New York magazine's editors asked four architects to come up with plans for the empty plot on Canal and Varick that faces their office. It's no surprise that one of the submissions was green-themed. (The surprise would be if one of them wasn't.)

Green roofs are lovely—an oasis to keep city dwellers sane while improving the air a little too. But a farm on the roof? More specifically, cut across ascending tiers? “We are interested in urban farming and the notion of trying to make our cities more sustainable by cutting the miles [food travels],” says WorkAC co-principal Amale Andraos. But sustainability involves more than just cutting down on the miles that food travels. Much as we hate to admit it, it involves economics.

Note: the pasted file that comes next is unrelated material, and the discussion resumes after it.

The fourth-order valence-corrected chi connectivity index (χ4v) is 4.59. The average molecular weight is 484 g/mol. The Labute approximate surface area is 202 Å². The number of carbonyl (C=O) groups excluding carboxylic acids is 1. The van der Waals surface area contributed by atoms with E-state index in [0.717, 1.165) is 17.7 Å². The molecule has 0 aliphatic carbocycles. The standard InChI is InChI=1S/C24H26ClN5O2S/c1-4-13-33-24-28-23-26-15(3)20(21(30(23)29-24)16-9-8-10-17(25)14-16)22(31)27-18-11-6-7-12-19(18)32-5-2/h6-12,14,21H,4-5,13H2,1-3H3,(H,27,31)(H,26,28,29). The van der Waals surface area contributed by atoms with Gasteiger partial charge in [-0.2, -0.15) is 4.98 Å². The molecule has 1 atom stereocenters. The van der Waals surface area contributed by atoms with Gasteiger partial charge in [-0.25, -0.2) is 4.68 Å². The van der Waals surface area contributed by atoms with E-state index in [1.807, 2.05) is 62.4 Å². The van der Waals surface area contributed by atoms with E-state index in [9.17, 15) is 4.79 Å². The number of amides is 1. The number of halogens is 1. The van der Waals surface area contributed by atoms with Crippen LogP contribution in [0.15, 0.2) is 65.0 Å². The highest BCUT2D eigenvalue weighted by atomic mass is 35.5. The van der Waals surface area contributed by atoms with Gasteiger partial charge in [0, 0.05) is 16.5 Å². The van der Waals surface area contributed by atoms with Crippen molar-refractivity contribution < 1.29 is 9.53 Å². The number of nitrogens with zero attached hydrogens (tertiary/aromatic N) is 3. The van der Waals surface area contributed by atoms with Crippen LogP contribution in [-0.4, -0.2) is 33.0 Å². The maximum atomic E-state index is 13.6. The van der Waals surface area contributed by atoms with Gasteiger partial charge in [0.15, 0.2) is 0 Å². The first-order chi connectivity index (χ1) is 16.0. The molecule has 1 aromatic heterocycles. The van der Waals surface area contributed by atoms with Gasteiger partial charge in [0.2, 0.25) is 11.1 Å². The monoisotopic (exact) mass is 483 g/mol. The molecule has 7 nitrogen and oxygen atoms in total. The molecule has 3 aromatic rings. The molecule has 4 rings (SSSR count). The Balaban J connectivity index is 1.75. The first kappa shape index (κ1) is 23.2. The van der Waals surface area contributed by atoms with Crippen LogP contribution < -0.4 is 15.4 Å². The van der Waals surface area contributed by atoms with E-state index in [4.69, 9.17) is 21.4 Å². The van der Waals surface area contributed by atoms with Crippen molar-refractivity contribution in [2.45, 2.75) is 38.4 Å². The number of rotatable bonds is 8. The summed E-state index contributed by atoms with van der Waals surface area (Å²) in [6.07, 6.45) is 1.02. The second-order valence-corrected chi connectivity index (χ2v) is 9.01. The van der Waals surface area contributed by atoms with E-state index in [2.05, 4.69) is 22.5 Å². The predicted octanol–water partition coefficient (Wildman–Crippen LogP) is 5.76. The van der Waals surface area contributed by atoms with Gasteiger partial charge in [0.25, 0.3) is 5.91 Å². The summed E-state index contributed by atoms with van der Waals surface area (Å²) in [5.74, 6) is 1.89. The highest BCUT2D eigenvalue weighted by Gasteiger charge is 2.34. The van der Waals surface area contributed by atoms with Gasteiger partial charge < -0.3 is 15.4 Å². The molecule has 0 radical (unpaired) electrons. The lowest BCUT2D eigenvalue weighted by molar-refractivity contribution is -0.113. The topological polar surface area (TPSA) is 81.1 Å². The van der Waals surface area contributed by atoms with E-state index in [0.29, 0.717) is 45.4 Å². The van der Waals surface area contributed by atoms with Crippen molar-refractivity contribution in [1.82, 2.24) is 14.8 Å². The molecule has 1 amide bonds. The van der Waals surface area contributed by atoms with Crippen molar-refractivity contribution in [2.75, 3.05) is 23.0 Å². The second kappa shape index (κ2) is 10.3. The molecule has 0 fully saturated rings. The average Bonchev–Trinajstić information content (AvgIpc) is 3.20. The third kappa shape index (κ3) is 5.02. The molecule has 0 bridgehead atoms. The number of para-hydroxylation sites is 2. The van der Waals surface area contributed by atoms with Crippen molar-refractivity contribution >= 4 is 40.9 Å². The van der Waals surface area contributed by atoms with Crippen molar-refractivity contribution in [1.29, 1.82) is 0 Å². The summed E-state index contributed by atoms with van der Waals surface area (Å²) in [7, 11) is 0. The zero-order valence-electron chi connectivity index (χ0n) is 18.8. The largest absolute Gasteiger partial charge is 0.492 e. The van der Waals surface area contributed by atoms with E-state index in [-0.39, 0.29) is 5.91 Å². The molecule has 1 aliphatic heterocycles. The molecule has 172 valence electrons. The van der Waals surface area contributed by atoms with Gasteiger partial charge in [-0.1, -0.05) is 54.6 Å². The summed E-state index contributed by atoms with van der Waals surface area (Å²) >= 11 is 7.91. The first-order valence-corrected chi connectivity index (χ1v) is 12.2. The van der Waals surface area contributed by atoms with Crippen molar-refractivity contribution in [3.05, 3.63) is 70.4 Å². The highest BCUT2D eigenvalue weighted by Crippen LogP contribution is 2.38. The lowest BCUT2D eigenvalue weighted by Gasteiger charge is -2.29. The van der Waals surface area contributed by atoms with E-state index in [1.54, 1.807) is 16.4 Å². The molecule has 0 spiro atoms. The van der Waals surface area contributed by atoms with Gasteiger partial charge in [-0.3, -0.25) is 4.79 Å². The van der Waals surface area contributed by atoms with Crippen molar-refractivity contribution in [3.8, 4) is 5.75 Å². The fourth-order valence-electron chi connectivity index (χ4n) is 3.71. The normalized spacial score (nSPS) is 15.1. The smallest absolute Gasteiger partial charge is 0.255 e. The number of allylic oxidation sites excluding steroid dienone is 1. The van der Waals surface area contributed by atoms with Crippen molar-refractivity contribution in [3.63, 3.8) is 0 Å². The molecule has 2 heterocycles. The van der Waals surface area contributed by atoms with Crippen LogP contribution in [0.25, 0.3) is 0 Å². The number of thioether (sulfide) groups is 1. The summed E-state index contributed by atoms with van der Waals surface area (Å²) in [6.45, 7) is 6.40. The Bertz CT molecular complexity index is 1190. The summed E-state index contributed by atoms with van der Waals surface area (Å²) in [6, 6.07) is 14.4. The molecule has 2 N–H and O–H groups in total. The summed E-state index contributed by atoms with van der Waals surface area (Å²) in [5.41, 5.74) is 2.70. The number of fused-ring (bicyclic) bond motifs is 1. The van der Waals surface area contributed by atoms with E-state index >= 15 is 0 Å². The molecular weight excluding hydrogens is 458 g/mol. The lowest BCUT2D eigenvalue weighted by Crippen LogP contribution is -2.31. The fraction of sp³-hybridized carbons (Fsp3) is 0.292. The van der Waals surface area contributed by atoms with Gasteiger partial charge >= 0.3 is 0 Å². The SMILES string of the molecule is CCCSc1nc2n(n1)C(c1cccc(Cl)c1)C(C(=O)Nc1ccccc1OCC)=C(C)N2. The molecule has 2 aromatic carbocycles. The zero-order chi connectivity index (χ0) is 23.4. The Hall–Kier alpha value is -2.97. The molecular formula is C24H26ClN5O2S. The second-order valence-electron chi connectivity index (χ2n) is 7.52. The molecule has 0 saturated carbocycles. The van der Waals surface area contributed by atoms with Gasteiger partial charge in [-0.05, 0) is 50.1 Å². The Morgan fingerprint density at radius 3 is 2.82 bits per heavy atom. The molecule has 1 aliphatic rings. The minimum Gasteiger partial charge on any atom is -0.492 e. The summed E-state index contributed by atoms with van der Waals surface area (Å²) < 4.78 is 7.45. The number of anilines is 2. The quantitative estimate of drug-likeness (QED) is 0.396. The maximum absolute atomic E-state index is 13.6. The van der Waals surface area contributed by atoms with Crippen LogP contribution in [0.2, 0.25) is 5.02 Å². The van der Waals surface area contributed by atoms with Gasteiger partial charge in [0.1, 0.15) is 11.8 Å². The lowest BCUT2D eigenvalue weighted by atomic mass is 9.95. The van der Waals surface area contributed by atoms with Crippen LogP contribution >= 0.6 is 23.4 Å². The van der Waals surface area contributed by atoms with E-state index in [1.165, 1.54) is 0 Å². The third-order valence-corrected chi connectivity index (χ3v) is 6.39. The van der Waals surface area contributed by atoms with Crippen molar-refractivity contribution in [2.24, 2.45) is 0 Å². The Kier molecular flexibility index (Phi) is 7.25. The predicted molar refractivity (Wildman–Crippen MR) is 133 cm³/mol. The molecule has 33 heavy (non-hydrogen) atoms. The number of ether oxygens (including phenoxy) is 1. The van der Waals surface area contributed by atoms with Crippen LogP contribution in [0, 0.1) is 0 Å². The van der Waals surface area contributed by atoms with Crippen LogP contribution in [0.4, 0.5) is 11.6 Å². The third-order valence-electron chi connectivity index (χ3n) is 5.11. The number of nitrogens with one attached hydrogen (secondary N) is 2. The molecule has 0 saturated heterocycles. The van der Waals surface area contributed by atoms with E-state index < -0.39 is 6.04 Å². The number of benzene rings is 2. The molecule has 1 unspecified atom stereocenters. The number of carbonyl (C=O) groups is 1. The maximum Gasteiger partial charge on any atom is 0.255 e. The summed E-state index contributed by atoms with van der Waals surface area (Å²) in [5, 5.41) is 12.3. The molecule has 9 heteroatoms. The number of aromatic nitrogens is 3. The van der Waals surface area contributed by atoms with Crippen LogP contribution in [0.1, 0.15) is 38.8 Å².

How much would such a building cost? What about the roof itself, keeping in mind that such a roof requires not only a dirt substrate, but also filter fabric, drainage, protection layer, waterproofing, moisture barrier, and insulation. Who will till the land and how much will it cost to irrigate? How much will they charge, one year later, for one Red Delicious? (Plus $5 for the novelty, plus $2 for its being organic?) Never mind that the apple tree stews all day in urban exhaust. Never mind that it tastes like the muffler of a yellowcab. Discount if it's fresh off the tree—that is, if it falls off floor fourteen and hits you in the head. No coupons necessary. Just bring your battle wound.

--Francesca Mari